2021: A Look Inside Our Crystal Ball (part two)

2021: A Look Inside Our Crystal Ball (part two)

Posted by Elizabeth Gargill on Tue, Dec 22, 2020



For part two of our Crystal Ball series, we asked a few more of our industry experts to comment on the clinical research landscape and to share their predictions for 2021.

Rob Laurens, Principal, RSG Services


Do you think a lot of the travel services rapidly deployed in response to COVID-19 will remain in effect? Will they become part of the standard offering?

Undoubtedly, many of the extraordinary support services deployed as a means to directly respond to the impact of the COVID-19 pandemic on clinical trial participant travel not only will remain available after the distribution and anticipated positive impact of vaccines, but also will be enhanced to serve the needs of a redefined approach and capabilities for clinical trial conduct by sponsors and CROs. 

It is doubtful that wholly-remote studies will become a rule, rather than an exception, as the primary motivation, generally, for clinical trial participation is the care participants receive from expert providers; however, even just the few months of 2020 beset by pandemic-related restrictions has demonstrated the value of in-home visits, medication deliveries, virtual visits, and more – both on easing the site staff and patient burden, and on maximizing budget allocations. Moreover, the impact that COVID-19 has had on sponsor companies’ comprehension of the value and importance of expert management of participant travel has been immeasurable – for patient health, retention, and compliance.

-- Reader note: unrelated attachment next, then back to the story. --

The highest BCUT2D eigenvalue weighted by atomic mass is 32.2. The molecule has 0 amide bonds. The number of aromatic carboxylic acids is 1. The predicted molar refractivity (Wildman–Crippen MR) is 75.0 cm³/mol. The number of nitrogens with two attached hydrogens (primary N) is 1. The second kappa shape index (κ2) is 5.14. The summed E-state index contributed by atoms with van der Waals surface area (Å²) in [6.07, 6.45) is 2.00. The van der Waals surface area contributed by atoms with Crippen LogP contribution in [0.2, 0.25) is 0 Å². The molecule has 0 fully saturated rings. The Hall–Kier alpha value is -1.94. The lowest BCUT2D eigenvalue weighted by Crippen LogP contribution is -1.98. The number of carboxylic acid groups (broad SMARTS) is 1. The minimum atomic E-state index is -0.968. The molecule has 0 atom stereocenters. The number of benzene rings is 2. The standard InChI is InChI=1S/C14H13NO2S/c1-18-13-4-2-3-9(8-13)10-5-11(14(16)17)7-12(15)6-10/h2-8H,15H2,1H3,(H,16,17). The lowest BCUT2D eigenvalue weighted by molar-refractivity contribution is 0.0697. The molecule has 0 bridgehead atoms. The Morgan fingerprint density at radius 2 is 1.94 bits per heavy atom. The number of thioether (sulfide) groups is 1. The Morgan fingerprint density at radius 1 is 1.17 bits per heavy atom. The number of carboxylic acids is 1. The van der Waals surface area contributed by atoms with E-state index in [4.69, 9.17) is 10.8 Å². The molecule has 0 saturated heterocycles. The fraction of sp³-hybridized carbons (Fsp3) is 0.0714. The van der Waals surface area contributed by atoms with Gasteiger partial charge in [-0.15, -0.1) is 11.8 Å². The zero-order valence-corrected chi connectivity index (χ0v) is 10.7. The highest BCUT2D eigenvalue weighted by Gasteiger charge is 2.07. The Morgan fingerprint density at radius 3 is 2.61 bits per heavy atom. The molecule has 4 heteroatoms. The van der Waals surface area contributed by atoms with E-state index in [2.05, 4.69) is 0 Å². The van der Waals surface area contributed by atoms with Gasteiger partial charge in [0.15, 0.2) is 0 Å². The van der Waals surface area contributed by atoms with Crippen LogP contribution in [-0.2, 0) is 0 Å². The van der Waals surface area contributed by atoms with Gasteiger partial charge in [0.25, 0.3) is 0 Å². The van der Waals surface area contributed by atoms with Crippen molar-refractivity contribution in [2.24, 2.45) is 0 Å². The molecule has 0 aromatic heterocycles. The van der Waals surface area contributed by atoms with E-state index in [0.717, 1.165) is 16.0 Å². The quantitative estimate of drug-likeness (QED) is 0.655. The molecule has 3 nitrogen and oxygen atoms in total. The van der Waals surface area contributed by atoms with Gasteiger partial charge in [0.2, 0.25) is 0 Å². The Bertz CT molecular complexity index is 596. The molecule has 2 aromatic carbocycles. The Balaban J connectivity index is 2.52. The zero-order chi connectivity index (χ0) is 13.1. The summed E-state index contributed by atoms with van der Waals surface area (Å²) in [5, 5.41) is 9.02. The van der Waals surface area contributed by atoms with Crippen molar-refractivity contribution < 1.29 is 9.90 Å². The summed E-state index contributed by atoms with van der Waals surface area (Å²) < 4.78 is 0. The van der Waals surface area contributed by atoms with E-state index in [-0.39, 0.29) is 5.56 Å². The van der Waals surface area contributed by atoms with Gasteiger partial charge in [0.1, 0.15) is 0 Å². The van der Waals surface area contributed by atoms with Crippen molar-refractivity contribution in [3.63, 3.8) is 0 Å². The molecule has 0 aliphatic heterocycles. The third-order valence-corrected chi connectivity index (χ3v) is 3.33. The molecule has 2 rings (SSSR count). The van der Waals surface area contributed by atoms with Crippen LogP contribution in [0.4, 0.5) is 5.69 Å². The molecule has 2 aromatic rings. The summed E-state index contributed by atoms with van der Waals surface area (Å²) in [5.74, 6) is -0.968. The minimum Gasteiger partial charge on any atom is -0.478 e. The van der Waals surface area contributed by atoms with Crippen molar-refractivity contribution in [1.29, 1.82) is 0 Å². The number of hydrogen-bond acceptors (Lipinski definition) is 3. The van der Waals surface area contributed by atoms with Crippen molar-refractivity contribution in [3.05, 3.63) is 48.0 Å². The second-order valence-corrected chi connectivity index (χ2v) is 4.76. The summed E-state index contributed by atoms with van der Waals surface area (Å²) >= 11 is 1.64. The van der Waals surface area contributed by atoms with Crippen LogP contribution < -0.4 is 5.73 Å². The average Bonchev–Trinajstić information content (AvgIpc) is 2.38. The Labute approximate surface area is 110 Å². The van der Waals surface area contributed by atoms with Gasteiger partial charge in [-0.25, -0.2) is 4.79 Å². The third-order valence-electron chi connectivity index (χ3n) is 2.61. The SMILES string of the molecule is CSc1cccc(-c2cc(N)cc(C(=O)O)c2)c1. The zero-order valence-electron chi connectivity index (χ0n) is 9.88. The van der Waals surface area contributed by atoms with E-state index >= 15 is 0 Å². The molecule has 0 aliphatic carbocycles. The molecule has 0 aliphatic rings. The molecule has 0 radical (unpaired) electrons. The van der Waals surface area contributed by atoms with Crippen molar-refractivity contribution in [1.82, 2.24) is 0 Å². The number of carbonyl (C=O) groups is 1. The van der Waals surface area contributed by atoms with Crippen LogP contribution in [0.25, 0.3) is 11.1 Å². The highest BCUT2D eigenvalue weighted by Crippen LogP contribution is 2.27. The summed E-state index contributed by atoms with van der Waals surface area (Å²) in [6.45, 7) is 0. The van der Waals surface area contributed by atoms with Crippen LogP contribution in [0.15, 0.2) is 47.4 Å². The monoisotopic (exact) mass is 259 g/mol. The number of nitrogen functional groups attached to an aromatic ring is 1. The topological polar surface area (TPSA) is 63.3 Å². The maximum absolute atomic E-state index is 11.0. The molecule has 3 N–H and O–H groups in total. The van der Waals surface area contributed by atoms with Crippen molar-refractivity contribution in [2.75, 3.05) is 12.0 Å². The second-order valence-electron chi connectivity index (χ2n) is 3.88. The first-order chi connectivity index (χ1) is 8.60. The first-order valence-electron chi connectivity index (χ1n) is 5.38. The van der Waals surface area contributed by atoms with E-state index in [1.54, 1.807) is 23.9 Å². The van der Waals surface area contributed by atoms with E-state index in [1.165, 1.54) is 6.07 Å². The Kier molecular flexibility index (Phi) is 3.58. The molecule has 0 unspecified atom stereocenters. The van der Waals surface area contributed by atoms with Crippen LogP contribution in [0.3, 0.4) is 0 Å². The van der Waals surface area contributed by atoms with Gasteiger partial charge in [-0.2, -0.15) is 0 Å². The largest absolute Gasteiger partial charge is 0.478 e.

Aaron Fleishman, Director, Market Development


COVID-19 has accelerated the industry’s adoption of innovative solutions. What do you think will be important for study sponsors to consider for 2021?


While there were so many challenges to 2020, I do believe as an industry we did rally together to make the best of a tough situation. Thought leaders came together to share strategies regardless of whether they were competitors or not. We did the best we could as an industry to adapt and change. Specifically, there was a huge shift in adapting to a decentralized study model. Something that has been discussed for years, implemented from time to time, has now become a crucial component to enhancing the patient and site experience in clinical trials.

Now as we head into 2021, I think one of the things I’m interested in seeing is how we can continue to better streamline the usage of different technologies to support decentralized studies – whether it be medication delivery, pop-up sites, telehealth visits, wearable devices, eCOA, remote monitoring, etc. There are a number of companies that focus on building solutions to support one or two of these technologies. There is going to be a need for one centralized platform or company that has the ability to manage and execute a suite of solutions – whether it be decentralized services or still our bread and butter standard patient recruitment outreach. Organizing, streamlining, building efficiencies, whatever you want to call it, it’s going to be crucial to managing the needs of the healthcare consumer and their participation in clinical trials.

Because now that the door is open to the ability to have decentralized study support, potential study participants, on the patient and site side, are going to expect these options to continue to be available. So for me, that’s the key for BBK and for others in our industry, who can manage all of this and support our sponsors who want to provide solutions that make it easier for participation? Hint hint . . . wink wink . . . look no further than us. Be on the lookout for a major announcement this spring.